Oh, and our pay could reflect our talents a bit better.

Rodney E. Rohde February 23, 2014 at 8:41 pm


Congrats on finding "your passion" for the medical laboratory profession. Share your story with others so that they can find out more about this critically important profession. Share this article too!! Good Luck!

Thammy February 13, 2014 at 8:10 pm

Hi. Can you tell me the differences between biomedical science and Medical Laborartory Science? Which one would be good for a career in Medicine? Thank you.

Rodney E. Rohde February 13, 2014 at 8:49 pm

Hi Thammy,

I would need some clarification about our question regarding “for a career in medicine?” If, for example, you are looking to go to medical school to become a physician, really either major will work for that as well as other pre-med types of majors (Biology, public health, etc.). However, if you want to practice in the clinical laboratory as a MLS/MLT or other specialist (Specialist in Microbiology for example), then the MLS/MLT route is the best way to go. We also believe that the MLS route is a wonderful foundation for medical school. BUT, you may need other pre-requisite coursework not included in the MLS curriculum. For example, you might need physics in some medical school applications. I hope this helps. Good luck!

Thammy February 14, 2014 at 4:30 am

Hi Rodney, I want to be a Haematologist.I just got a little confused. Because most people say is not the same and some says its all the same. But MLS do the hard work than biomedical scientists. I e been always interest about lab science. But i really do not which ways would be better for me. As Biomedical scientists works in medical labs I always thought it was all the same. Now i have to know which way will be better for me. Thank you for all. PS you can delete my messages please thanks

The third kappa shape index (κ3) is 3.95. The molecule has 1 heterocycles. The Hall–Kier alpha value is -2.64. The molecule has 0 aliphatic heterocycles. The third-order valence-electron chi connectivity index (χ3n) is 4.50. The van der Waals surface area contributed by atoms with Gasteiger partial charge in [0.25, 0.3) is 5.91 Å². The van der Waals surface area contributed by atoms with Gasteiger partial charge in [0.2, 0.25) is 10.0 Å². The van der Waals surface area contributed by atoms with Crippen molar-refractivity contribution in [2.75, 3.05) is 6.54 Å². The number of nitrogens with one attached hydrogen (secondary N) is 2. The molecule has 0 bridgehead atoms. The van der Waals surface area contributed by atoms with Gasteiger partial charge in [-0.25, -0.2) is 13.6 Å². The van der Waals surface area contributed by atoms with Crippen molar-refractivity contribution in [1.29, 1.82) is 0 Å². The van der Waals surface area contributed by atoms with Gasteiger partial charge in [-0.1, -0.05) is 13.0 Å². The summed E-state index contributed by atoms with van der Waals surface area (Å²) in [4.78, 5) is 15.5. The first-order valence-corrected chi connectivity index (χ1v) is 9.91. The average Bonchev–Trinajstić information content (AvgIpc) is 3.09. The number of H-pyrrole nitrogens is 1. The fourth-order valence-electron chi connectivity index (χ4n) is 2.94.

Jesly Roman February 14, 2014 at 1:39 am

Thank for recognized us...

Rodney E. Rohde February 14, 2014 at 2:36 pm

Hi Jesly,

You are most welcome! Recognition for all medical (clinical) laboratory professionals is critical and needed. Spread the word....

Jane February 14, 2014 at 12:03 pm

I fell into Medical Technology strictly by accident. I was a "non-traditional" student with nursing as my declared major. The only problem was, I knew I didn't want to be a nurse. I wanted to work in the medical field and I loved science, just not nursing. Luckily the university I was attending had a great counseling center and pointed me towards the MT program there. I didn't even know what it was about, or that it was even offered, but looked into it and found it to be a great match! Like most, I thought all that blood went into a black hole and test results came out! It has been a great career and I wouldn't trade it! It would be nice, however, to get the recognition it deserves. Thanks for the article!

Rodney E. Rohde February 17, 2014 at 4:59 pm

Thanks Jane! I think your experience is not unlike many others that "happen upon" our profession. Hence the need to share this article with any and all. I would love for it to hit the desk/computers of high school and middle school advisors/counselors as well as healthcare oriented teachers. Please feel free to share with any and all!

masood qazi February 15, 2014 at 2:39 am

A very interesting and comprehensive overview of Clinical Medical Technology!